What do the units mean?
Lab test results usually
contain a number followed by a
unit of measurement, such as 37 milligrams per deciliter (mg/dL). The units
provide a way to report results so that they can be compared. Usually, but not
always, the same test is reported in the same units no matter which lab did the
What is a reference range?
Many lab test results
are expressed as a number that falls within a reference range. A reference
range is determined by testing large groups of healthy people to find what is
normal for that group. For example, a group of 30- to 40-year-old men would be
given a specific test and the results averaged in order to create the reference
range for that group.
Each reference range is different because it
is created from information from a specific group. For example, the following
table shows reference ranges for a sedimentation rate test. This test helps
determine whether inflammation, infection, or an
autoimmune disease may be present.
millimeters per hour (mm/hr)
What if your results are different than the reference range?
It is possible to have a result that is different than the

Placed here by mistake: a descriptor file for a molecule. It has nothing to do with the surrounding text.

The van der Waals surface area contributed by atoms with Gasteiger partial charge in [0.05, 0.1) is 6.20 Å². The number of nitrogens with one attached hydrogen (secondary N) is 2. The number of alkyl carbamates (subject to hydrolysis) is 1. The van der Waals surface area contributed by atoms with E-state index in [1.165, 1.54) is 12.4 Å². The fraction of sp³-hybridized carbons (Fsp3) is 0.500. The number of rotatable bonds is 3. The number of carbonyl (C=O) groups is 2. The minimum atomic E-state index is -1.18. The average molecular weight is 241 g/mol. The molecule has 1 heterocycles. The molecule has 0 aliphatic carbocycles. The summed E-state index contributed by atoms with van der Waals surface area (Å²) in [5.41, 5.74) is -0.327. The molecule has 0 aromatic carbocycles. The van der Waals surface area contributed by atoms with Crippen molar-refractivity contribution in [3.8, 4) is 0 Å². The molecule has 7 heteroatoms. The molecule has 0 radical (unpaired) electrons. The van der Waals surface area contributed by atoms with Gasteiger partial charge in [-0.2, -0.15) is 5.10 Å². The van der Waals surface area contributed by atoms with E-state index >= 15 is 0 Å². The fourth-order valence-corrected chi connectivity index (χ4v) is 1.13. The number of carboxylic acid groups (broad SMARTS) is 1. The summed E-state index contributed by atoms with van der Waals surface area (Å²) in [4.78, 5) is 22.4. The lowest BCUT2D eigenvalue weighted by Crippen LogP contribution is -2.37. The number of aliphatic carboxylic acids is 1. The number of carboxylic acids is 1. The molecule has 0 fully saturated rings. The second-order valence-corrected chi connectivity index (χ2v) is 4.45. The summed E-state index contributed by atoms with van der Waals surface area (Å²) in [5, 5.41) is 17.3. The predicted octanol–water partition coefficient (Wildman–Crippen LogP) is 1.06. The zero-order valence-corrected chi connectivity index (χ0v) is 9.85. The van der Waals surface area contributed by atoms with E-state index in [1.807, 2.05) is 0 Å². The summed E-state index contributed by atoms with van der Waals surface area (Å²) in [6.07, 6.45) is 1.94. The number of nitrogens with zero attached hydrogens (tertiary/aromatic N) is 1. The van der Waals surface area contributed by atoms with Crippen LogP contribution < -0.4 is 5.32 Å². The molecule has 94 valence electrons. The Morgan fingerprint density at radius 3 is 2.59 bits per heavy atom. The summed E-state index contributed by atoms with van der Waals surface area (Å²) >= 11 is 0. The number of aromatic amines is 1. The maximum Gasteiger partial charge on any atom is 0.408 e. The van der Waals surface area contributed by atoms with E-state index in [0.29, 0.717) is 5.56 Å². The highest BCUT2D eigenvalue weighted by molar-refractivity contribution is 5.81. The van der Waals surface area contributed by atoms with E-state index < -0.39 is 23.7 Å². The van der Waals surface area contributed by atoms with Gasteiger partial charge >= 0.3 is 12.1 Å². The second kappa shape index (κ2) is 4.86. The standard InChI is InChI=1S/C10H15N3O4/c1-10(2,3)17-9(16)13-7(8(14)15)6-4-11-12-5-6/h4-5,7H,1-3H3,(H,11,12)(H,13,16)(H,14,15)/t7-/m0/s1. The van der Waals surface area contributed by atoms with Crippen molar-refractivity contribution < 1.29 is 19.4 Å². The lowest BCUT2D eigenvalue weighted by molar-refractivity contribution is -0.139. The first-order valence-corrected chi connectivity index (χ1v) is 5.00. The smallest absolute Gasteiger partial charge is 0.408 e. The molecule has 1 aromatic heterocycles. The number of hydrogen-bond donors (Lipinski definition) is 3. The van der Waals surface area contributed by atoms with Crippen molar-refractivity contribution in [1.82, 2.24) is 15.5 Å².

reference range even though nothing is wrong with you. Sometimes certain
factors can affect your test results, such as pregnancy, a medicine you are
taking, eating right before a test, smoking, or being under stress.
When your lab numbers are lower or higher than the numbers in the
reference range, further testing may be needed. Your doctor may want to repeat
the test or order another test to confirm the results.
Why do values or reference ranges vary from lab to lab?
Labs may use different types of equipment and tests, and sometimes they
set their own reference ranges. Your lab report will contain the reference
ranges your lab uses. Do not compare results from different labs.
Only a handful of tests, such as
blood sugar, have standardized reference ranges that
all labs use. This means that no matter where these tests are done, the results
are compared to the same reference ranges.